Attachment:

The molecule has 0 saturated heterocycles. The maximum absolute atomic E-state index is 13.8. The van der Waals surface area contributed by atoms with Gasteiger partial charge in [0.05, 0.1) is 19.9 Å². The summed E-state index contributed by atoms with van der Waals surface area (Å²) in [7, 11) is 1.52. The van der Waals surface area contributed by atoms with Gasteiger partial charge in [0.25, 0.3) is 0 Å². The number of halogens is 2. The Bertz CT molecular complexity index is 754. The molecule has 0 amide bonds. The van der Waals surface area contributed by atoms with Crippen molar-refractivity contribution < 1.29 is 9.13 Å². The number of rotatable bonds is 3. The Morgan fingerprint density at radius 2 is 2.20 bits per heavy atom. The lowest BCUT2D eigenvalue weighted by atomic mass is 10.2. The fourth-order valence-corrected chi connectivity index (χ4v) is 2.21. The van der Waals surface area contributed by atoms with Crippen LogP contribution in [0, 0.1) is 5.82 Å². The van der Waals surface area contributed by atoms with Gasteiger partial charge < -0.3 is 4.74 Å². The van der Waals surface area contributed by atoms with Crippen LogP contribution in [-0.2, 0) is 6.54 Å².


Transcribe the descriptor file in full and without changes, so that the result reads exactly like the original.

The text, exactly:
The molecule has 0 saturated heterocycles. The maximum absolute atomic E-state index is 13.8. The van der Waals surface area contributed by atoms with Gasteiger partial charge in [0.05, 0.1) is 19.9 Å². The summed E-state index contributed by atoms with van der Waals surface area (Å²) in [7, 11) is 1.52. The van der Waals surface area contributed by atoms with Gasteiger partial charge in [0.25, 0.3) is 0 Å². The number of halogens is 2. The Bertz CT molecular complexity index is 754. The molecule has 0 amide bonds. The van der Waals surface area contributed by atoms with Crippen molar-refractivity contribution < 1.29 is 9.13 Å². The number of rotatable bonds is 3. The Morgan fingerprint density at radius 2 is 2.20 bits per heavy atom. The lowest BCUT2D eigenvalue weighted by atomic mass is 10.2. The fourth-order valence-corrected chi connectivity index (χ4v) is 2.21. The van der Waals surface area contributed by atoms with Crippen LogP contribution in [0, 0.1) is 5.82 Å². The van der Waals surface area contributed by atoms with Gasteiger partial charge < -0.3 is 4.74 Å². The van der Waals surface area contributed by atoms with Crippen LogP contribution in [-0.2, 0) is 6.54 Å².